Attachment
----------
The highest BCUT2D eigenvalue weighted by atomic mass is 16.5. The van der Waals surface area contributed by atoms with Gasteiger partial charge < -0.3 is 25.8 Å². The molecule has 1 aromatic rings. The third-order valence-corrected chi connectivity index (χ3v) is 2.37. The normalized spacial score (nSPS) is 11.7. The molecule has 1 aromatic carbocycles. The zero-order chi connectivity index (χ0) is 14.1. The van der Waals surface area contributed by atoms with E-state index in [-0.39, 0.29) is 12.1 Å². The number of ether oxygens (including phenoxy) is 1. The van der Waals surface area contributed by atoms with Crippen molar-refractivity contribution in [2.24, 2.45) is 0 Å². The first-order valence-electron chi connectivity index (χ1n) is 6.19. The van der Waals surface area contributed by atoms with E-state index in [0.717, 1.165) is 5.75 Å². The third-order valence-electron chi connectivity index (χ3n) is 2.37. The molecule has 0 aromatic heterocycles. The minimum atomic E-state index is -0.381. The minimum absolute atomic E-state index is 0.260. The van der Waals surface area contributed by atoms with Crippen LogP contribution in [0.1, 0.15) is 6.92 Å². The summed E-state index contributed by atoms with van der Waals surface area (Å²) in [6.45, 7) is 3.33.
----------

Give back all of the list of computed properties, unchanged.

The highest BCUT2D eigenvalue weighted by atomic mass is 16.5. The van der Waals surface area contributed by atoms with Gasteiger partial charge < -0.3 is 25.8 Å². The molecule has 1 aromatic rings. The third-order valence-corrected chi connectivity index (χ3v) is 2.37. The normalized spacial score (nSPS) is 11.7. The molecule has 1 aromatic carbocycles. The zero-order chi connectivity index (χ0) is 14.1. The van der Waals surface area contributed by atoms with E-state index in [-0.39, 0.29) is 12.1 Å². The number of ether oxygens (including phenoxy) is 1. The van der Waals surface area contributed by atoms with Crippen molar-refractivity contribution in [2.24, 2.45) is 0 Å². The first-order valence-electron chi connectivity index (χ1n) is 6.19. The van der Waals surface area contributed by atoms with E-state index in [0.717, 1.165) is 5.75 Å². The third-order valence-electron chi connectivity index (χ3n) is 2.37. The molecule has 0 aromatic heterocycles. The minimum atomic E-state index is -0.381. The minimum absolute atomic E-state index is 0.260. The van der Waals surface area contributed by atoms with Crippen LogP contribution in [0.1, 0.15) is 6.92 Å². The summed E-state index contributed by atoms with van der Waals surface area (Å²) in [6.45, 7) is 3.33.